Studio Visits and Beyond; Making an Artist/Dealer Relationship Work

No votes yet

Courtesy of Art Business.


You can taste it -- the prospect of a serious solo show. You've slogged away in the studio, been bulking the resume, participated in several well-received group shows, had a couple of modest but respectable solos, played the schmooze, and proved you're for real. You know you're good, you got the buzz, you got the recommendation, you got the referral, and now you got the appointment. Yes, this is the big one-- Max Pomposta, owner of Three Star Triple-A Fine Arts International Inc. Ltd., is coming to see you at your studio.


You've nuanced the room, primped the seating area, dusted and tactfully positioned the art with the good stuff up front, the ones everybody's taking about-- he'll see those first. You even bought a nice bottle of wine, just in case, and put it on the counter near the sink, visible but not too obvious.


You're ready as ever, right? Well, possibly. Max may love your art and it may be perfect for his gallery, but deportment seals the deal. You can never underestimate the value of the dealer/artist interaction and, assuming you survive that, your impending working relationship. Being honest and real is paramount, of course; you can't machinate yourself into a show. However, you can avoid certain indiscretions that will instantly kill a deal.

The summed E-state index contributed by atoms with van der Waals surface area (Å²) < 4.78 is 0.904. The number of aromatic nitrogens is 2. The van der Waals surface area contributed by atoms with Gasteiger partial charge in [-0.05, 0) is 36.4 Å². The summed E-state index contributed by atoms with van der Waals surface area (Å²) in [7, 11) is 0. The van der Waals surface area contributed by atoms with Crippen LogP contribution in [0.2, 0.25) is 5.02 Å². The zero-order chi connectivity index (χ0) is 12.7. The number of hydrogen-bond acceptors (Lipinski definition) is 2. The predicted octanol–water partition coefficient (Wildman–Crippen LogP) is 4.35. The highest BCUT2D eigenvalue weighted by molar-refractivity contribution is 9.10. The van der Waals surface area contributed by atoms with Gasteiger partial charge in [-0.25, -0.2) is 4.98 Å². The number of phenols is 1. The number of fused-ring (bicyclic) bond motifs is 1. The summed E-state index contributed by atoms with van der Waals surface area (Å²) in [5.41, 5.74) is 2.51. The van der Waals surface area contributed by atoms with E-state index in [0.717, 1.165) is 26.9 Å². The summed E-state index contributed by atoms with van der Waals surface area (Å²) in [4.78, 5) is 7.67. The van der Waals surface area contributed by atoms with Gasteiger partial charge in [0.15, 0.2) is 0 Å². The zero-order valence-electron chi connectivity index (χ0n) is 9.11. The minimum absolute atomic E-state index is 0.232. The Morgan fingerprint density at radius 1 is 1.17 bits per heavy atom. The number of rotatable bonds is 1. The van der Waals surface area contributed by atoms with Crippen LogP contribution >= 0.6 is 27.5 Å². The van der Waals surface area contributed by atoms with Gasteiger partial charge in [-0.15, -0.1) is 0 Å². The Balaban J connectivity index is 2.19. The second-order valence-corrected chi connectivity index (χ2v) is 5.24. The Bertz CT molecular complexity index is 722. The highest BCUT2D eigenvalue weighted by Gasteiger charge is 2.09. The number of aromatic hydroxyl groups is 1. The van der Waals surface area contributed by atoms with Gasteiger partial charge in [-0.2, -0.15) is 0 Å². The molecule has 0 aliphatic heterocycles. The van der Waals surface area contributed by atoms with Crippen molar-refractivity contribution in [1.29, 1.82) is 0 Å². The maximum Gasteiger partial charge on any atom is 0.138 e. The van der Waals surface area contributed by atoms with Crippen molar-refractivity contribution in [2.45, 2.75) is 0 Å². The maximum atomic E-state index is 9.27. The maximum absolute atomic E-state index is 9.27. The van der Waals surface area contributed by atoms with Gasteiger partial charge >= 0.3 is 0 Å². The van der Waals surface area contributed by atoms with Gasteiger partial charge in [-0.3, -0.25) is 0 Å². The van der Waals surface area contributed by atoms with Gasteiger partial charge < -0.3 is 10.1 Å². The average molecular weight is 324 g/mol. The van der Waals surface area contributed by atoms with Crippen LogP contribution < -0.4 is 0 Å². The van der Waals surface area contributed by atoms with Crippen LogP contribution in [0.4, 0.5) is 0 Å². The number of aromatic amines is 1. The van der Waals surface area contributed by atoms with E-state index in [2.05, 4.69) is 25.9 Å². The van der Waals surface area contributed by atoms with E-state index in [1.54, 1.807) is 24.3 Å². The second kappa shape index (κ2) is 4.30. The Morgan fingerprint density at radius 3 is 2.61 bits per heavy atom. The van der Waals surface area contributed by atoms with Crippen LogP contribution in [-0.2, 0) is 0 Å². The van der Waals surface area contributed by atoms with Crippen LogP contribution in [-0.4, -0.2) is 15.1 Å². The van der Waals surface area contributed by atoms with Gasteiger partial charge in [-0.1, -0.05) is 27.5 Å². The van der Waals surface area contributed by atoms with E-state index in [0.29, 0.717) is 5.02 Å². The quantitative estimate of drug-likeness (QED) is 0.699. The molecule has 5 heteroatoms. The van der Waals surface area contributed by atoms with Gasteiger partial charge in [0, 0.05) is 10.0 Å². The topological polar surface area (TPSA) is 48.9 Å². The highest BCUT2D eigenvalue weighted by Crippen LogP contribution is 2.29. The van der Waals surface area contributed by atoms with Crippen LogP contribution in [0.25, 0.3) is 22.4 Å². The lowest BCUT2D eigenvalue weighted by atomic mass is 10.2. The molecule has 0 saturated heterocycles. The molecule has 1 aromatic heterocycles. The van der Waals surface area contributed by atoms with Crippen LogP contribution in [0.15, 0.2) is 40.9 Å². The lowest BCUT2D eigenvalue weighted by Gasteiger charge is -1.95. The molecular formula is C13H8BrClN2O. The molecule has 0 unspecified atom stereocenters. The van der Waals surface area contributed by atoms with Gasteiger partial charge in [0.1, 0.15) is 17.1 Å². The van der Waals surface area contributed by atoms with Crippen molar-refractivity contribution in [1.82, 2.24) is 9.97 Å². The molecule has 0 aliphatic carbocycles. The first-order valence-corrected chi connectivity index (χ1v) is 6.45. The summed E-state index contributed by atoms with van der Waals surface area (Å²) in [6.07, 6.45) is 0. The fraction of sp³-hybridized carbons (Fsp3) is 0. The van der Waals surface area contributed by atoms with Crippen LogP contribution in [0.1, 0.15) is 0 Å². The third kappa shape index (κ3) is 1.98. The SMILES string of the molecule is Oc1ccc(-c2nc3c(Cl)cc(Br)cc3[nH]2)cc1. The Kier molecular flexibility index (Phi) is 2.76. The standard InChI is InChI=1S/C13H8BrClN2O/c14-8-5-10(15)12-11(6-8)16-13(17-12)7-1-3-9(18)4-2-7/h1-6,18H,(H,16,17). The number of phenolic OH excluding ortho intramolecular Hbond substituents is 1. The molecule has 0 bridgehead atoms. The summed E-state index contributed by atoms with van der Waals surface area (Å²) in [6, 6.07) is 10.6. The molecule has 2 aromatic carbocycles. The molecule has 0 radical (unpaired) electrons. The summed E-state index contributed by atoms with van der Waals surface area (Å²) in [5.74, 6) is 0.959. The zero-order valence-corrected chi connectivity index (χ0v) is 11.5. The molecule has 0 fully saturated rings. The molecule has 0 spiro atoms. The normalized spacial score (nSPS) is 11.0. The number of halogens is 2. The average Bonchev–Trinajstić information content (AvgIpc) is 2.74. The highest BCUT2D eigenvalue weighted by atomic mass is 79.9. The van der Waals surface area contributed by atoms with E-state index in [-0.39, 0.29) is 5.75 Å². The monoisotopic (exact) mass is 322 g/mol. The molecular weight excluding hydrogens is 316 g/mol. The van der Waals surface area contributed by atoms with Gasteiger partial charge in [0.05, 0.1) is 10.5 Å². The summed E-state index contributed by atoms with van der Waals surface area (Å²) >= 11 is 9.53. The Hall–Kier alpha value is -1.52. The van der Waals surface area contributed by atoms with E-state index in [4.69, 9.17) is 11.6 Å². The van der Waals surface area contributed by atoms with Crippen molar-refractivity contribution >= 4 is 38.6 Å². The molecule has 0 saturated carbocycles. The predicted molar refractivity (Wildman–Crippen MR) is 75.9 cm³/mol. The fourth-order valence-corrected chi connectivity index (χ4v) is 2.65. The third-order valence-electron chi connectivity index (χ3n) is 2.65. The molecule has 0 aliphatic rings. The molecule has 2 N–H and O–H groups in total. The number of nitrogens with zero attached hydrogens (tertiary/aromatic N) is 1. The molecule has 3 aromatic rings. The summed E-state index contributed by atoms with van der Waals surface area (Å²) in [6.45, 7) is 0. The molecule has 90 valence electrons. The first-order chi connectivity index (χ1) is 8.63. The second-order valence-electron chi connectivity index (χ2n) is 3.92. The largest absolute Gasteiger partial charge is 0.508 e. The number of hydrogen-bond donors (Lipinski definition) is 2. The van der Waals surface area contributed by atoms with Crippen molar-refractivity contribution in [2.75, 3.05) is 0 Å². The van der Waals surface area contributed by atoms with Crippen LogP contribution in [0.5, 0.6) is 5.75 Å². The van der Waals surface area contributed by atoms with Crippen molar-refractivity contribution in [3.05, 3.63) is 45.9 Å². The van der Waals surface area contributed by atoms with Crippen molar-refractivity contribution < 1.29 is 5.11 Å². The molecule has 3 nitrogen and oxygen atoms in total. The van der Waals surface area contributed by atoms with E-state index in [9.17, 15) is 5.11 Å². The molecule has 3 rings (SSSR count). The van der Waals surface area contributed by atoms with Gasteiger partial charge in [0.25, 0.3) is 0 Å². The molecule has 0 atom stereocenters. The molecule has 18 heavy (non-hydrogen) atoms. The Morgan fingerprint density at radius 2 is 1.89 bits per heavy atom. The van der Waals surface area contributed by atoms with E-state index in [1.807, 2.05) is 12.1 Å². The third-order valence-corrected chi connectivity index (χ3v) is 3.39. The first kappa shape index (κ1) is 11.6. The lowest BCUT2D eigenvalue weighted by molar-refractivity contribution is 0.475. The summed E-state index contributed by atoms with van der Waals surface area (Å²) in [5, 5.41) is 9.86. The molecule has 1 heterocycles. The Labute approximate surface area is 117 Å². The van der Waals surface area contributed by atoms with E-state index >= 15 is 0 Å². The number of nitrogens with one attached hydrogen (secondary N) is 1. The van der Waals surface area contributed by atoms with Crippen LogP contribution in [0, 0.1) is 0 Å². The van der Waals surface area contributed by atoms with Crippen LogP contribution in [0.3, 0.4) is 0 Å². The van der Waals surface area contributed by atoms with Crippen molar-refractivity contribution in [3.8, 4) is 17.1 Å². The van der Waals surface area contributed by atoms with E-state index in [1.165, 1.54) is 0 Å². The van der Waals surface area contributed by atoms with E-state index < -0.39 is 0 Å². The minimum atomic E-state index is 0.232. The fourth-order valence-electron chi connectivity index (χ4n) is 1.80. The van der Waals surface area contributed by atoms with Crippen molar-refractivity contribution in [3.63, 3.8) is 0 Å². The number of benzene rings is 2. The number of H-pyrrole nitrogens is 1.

The truth is that Max doesn't always take on artists whose art he likes, nor do any other dealers. In fact, the overwhelming majority of dealers see more gallery-worthy art than they can ever hope to show. This means they have to draw the line somewhere, and where they draw it often depends on background noise, incidentals that may or may not be happening in addition to the art.. . . view more


PO BOX 66494
Houston, TX 77266-6494


Fresh Arts |  The Silos at Sawyer 1502 Sawyer St, Studio #103 Houston, TX 77007